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Emily Mitchell

February 17th, 2016

Period 7

Compare and contrast: #115 vs. #121

Olympia, a painting by douard Manet, shows a nude white woman whose name is

Olympia lying on a bed being brought flowers by a black servant. Olympia's confrontational

gaze caused shock and astonishment when the painting was first exhibited because a number of

details in the picture identified her as a prostitute. "Olympia" was a name associated with

prostitutes in 1860s Paris. Olympia's left hand appears to block, which has been interpreted as

symbolic of her sexual independence from men and her role as a prostitute, granting or

restricting access to her body in return for payment. The painting deviates from the academic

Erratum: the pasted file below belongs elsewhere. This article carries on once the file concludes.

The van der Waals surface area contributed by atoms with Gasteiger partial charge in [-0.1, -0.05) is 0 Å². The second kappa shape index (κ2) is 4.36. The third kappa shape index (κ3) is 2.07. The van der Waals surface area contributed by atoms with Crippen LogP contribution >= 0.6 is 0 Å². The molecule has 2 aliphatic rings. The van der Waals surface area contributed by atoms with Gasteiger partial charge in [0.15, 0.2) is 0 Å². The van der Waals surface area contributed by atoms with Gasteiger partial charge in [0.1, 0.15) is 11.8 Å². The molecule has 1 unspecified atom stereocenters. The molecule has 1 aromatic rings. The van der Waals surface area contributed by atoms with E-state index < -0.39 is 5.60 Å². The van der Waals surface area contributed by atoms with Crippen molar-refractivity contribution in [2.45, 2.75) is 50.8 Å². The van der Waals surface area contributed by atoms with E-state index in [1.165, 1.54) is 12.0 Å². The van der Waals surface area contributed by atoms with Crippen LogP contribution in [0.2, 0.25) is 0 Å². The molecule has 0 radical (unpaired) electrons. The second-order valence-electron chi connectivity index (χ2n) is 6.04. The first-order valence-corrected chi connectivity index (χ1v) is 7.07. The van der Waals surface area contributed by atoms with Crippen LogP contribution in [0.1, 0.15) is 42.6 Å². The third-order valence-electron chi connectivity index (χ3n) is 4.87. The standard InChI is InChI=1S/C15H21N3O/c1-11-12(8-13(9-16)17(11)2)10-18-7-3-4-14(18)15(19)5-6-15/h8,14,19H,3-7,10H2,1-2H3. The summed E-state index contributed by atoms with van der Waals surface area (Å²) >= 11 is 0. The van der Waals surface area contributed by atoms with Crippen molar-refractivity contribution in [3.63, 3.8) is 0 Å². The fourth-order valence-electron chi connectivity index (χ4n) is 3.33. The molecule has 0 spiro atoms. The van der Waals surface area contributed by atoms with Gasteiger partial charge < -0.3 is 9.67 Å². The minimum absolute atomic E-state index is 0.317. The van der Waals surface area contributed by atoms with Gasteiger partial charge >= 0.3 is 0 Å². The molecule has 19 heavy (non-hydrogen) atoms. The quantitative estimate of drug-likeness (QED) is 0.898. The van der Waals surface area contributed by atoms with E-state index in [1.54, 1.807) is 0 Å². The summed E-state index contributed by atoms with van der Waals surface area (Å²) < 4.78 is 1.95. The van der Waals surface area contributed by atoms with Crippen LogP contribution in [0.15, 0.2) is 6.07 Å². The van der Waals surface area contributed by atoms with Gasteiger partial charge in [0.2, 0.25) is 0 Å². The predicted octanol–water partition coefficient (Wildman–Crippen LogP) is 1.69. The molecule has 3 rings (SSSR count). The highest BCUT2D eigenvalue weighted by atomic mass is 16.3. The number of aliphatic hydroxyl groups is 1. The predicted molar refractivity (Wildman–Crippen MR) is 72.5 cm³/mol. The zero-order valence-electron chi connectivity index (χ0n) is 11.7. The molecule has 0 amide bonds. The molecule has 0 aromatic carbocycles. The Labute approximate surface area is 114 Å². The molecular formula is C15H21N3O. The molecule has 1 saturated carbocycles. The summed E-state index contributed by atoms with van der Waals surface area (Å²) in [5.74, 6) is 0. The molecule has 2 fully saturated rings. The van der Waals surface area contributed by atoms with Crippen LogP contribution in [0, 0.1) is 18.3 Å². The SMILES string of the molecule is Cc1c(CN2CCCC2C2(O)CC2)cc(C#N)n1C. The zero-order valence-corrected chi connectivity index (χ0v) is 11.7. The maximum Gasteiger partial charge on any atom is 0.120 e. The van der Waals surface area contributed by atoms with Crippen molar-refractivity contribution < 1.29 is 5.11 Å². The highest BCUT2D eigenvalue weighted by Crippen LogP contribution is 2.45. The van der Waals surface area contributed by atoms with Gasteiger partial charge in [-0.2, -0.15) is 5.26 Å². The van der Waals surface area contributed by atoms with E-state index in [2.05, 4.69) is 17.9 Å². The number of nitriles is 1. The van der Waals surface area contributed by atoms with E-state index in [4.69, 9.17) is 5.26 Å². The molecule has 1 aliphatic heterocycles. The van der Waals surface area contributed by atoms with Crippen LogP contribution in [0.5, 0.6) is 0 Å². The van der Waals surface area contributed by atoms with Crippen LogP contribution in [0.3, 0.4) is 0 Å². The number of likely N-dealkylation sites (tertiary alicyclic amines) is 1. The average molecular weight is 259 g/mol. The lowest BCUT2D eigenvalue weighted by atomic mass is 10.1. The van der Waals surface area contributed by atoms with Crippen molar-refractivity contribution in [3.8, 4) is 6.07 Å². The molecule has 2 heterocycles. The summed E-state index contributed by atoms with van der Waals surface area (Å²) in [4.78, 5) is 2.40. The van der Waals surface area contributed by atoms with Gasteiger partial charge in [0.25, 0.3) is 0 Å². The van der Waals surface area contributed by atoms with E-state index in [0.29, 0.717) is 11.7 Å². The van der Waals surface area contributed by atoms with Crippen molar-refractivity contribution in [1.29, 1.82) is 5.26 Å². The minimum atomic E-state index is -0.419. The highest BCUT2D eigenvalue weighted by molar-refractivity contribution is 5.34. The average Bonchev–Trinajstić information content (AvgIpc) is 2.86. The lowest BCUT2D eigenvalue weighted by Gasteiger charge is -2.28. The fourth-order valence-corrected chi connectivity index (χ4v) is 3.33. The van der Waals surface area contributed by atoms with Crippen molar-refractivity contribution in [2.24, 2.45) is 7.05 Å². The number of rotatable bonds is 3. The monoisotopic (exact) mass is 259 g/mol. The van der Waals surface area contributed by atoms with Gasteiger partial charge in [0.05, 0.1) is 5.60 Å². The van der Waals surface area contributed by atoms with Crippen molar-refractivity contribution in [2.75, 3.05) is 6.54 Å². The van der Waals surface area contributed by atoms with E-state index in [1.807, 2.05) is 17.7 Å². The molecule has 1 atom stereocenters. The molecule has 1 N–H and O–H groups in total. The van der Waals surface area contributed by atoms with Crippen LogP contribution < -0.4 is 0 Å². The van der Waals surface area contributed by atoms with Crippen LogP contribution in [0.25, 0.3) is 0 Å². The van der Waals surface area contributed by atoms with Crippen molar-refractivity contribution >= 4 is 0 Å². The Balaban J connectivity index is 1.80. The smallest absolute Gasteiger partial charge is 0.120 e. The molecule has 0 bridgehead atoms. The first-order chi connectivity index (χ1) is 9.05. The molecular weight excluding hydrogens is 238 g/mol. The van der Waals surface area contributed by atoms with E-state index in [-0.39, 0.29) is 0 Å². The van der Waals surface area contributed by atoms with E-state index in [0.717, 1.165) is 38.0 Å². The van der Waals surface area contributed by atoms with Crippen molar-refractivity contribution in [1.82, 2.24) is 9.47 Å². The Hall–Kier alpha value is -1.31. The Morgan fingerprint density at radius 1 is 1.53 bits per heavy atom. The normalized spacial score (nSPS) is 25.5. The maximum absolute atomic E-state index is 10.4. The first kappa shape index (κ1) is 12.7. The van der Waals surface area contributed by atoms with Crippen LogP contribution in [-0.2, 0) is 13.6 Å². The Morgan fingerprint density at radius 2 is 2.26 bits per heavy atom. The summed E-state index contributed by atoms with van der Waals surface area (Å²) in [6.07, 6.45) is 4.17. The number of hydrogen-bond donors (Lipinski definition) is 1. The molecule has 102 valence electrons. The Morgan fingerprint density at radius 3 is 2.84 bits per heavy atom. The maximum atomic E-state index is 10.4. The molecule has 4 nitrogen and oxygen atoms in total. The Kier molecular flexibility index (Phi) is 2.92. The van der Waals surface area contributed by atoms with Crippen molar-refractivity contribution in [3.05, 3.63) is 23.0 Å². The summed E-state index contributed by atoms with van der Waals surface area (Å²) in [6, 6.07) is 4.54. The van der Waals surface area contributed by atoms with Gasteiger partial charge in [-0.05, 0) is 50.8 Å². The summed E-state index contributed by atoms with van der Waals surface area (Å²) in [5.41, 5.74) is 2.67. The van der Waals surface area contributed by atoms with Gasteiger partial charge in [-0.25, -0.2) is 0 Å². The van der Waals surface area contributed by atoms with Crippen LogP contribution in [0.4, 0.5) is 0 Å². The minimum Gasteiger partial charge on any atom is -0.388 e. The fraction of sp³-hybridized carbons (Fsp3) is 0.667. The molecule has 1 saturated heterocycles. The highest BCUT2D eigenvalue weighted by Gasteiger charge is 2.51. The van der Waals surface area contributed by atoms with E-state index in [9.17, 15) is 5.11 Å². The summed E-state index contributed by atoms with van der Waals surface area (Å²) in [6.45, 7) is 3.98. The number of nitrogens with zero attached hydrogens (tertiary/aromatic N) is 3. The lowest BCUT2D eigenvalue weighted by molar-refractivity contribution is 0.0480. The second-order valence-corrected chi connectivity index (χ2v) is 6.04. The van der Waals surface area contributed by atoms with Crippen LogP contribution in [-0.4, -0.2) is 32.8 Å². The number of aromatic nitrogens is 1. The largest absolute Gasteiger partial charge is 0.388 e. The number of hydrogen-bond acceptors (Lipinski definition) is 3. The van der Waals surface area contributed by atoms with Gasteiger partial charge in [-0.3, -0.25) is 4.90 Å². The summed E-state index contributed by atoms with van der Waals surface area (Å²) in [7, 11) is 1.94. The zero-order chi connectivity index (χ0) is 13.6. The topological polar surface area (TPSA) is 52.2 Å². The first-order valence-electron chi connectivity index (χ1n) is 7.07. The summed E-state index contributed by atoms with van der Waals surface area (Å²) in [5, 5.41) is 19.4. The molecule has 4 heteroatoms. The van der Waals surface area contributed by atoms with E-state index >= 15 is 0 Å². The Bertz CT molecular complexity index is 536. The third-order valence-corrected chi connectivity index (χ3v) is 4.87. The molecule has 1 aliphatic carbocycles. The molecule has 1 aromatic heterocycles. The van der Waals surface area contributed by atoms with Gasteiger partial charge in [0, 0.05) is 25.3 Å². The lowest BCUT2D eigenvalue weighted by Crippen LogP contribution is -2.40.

canon in its style, characterized by broad, quick brushstrokes, studio lighting that eliminates mid-

tones, large color surfaces and shallow depth.

The Coiffure, painted by Mary Cassat in 1891 reflects ideals of American Impressionism

and modern art. This drypoint etching of a woman adjusting her hair is one of the hundreds that

Mary Cassatt made in her in-home studio. The word la coiffure evokes a precise image, one of

wealthy women in glamorous settings. The ritual of grooming, dressing, and preparing ones hair

from the seventeenth and eighteenth century court days of Anne of Austria and Marie Antoinette

was passed down to nineteenth-century ideals of femininity and beauty. La coiffure was part of

a specific lifestyle, yet the woman in Cassatts print is tending to her hair alone. Contrasting from

Olympia by douard Manet, the woman in this image is not sexualized as the details of her body

are deliberately muted into a general concept of curves and lines.